Main Article Content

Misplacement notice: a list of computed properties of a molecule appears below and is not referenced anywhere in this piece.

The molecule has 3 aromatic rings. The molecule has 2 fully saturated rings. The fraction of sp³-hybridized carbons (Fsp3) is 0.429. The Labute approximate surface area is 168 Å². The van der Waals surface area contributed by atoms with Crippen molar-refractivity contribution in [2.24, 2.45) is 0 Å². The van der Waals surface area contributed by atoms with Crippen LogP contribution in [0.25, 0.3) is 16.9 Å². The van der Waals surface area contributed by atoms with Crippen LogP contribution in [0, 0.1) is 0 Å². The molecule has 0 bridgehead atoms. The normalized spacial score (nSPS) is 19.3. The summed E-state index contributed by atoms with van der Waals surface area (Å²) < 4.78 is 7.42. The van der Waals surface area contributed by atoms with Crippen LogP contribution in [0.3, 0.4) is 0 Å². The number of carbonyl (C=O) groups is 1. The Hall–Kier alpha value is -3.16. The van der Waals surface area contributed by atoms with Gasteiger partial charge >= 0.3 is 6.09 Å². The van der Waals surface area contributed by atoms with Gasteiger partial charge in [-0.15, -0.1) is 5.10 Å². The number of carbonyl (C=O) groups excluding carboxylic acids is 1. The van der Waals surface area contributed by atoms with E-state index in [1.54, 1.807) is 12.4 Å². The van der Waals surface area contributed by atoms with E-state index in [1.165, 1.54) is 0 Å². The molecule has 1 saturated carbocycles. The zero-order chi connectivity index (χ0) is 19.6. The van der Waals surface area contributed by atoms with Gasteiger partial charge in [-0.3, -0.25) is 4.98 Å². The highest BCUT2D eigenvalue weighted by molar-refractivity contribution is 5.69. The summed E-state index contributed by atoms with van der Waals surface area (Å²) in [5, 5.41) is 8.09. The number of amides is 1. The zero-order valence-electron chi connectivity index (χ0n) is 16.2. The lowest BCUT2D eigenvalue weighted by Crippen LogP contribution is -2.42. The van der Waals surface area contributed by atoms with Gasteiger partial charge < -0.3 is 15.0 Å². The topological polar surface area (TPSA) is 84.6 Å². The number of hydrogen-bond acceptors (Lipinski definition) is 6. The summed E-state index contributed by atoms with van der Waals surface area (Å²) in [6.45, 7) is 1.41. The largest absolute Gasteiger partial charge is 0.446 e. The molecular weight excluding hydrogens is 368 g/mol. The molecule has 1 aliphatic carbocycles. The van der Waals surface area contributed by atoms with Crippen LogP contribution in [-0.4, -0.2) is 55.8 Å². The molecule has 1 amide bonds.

Rodents are a vital component of ecosystems as they play an important role in community structure, stability, and diversity. Recreational infrastructure constructed in Protected Areas to support leisure and recreation activities for tourists, may disrupt the rodents’ natural environment and influence dynamism in their communities and in turn their associated haemoparasites. This may lead to transmission of the haemoparasites to the humans. Capture- Mark- Release was used to collect data where four transect lines of 100 meters; set 10 meters apart were used for setting traps in selected trapping sites; and capillary tubes were used to collect blood samples for assessment of haemoparasites’ prevalence. A total of 128 rodents belonging to 9 species were captured, of which Mastomys natalensis was the dominant species (53.1%). Generally, areas with less active infrastructure had higher diversity, but lower breeding patterns. Bacillus spp was the only haemoparasite observed to prevail in 24% of all captured rodents. The study concludes that the recreational infrastructure, does not directly impact rodent communities; but rather the communities are influenced by the general nature of their surrounding environment. Thus, we recommend further studies be done on rodents in relation to potential zoonotic haemoparasites around recreational infrastructure within protected areas.